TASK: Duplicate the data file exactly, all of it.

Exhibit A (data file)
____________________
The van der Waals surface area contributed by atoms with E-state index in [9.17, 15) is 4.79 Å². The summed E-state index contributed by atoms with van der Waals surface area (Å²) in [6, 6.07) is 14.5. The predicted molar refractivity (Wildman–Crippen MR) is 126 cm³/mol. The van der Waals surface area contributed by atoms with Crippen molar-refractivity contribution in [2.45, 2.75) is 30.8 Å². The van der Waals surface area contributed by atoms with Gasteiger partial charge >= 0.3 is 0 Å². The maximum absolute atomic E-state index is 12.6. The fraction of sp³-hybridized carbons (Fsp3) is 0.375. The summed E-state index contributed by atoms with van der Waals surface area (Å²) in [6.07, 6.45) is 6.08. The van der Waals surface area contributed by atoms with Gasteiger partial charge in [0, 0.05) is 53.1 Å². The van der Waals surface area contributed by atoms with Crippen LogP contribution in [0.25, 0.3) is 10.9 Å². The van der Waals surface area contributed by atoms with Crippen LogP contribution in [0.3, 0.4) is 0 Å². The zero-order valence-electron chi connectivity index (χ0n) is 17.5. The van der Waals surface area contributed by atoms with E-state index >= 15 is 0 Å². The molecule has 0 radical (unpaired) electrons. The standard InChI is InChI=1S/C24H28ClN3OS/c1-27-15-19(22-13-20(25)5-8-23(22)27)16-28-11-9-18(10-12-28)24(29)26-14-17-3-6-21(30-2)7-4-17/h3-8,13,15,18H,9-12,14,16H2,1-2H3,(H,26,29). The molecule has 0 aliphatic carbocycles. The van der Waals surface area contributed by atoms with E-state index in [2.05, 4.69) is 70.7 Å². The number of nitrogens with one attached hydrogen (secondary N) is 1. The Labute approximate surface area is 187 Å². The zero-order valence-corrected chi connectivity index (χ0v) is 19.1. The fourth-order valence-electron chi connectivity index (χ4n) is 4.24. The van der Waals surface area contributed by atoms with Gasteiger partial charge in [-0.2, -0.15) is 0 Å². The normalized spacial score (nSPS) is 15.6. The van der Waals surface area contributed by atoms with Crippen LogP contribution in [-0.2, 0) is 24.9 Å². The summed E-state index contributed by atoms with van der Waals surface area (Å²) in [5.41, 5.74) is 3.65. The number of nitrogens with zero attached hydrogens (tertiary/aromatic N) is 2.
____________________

The van der Waals surface area contributed by atoms with E-state index in [9.17, 15) is 4.79 Å². The summed E-state index contributed by atoms with van der Waals surface area (Å²) in [6, 6.07) is 14.5. The predicted molar refractivity (Wildman–Crippen MR) is 126 cm³/mol. The van der Waals surface area contributed by atoms with Crippen molar-refractivity contribution in [2.45, 2.75) is 30.8 Å². The van der Waals surface area contributed by atoms with Gasteiger partial charge >= 0.3 is 0 Å². The maximum absolute atomic E-state index is 12.6. The fraction of sp³-hybridized carbons (Fsp3) is 0.375. The summed E-state index contributed by atoms with van der Waals surface area (Å²) in [6.07, 6.45) is 6.08. The van der Waals surface area contributed by atoms with Gasteiger partial charge in [0, 0.05) is 53.1 Å². The van der Waals surface area contributed by atoms with Crippen LogP contribution in [0.25, 0.3) is 10.9 Å². The van der Waals surface area contributed by atoms with Crippen LogP contribution in [0.3, 0.4) is 0 Å². The zero-order valence-electron chi connectivity index (χ0n) is 17.5. The van der Waals surface area contributed by atoms with E-state index >= 15 is 0 Å². The molecule has 0 radical (unpaired) electrons. The standard InChI is InChI=1S/C24H28ClN3OS/c1-27-15-19(22-13-20(25)5-8-23(22)27)16-28-11-9-18(10-12-28)24(29)26-14-17-3-6-21(30-2)7-4-17/h3-8,13,15,18H,9-12,14,16H2,1-2H3,(H,26,29). The molecule has 0 aliphatic carbocycles. The van der Waals surface area contributed by atoms with E-state index in [2.05, 4.69) is 70.7 Å². The number of nitrogens with one attached hydrogen (secondary N) is 1. The Labute approximate surface area is 187 Å². The zero-order valence-corrected chi connectivity index (χ0v) is 19.1. The fourth-order valence-electron chi connectivity index (χ4n) is 4.24. The van der Waals surface area contributed by atoms with Gasteiger partial charge in [-0.2, -0.15) is 0 Å². The normalized spacial score (nSPS) is 15.6. The van der Waals surface area contributed by atoms with Crippen LogP contribution in [-0.2, 0) is 24.9 Å². The summed E-state index contributed by atoms with van der Waals surface area (Å²) in [5.41, 5.74) is 3.65. The number of nitrogens with zero attached hydrogens (tertiary/aromatic N) is 2.